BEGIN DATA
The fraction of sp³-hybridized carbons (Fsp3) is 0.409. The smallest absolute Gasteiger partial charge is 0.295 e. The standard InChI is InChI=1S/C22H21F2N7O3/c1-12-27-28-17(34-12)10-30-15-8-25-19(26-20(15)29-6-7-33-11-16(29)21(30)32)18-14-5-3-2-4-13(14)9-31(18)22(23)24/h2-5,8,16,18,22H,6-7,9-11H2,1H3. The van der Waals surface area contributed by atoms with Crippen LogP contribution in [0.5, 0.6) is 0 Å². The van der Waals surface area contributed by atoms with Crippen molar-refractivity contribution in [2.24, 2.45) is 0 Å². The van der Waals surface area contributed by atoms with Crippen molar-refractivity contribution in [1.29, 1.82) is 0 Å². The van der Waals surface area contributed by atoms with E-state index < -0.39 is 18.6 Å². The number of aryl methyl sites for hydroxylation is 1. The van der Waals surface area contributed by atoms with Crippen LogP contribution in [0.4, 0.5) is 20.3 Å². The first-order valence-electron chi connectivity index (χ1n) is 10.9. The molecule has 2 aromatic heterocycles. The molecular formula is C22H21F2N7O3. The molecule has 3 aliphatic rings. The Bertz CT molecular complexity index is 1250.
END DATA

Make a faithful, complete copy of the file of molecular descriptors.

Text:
The fraction of sp³-hybridized carbons (Fsp3) is 0.409. The smallest absolute Gasteiger partial charge is 0.295 e. The standard InChI is InChI=1S/C22H21F2N7O3/c1-12-27-28-17(34-12)10-30-15-8-25-19(26-20(15)29-6-7-33-11-16(29)21(30)32)18-14-5-3-2-4-13(14)9-31(18)22(23)24/h2-5,8,16,18,22H,6-7,9-11H2,1H3. The van der Waals surface area contributed by atoms with Crippen LogP contribution in [0.5, 0.6) is 0 Å². The van der Waals surface area contributed by atoms with Crippen molar-refractivity contribution in [2.24, 2.45) is 0 Å². The van der Waals surface area contributed by atoms with Crippen molar-refractivity contribution in [1.29, 1.82) is 0 Å². The van der Waals surface area contributed by atoms with E-state index < -0.39 is 18.6 Å². The number of aryl methyl sites for hydroxylation is 1. The van der Waals surface area contributed by atoms with Crippen LogP contribution in [0.4, 0.5) is 20.3 Å². The first-order valence-electron chi connectivity index (χ1n) is 10.9. The molecule has 2 aromatic heterocycles. The molecular formula is C22H21F2N7O3. The molecule has 3 aliphatic rings. The Bertz CT molecular complexity index is 1250.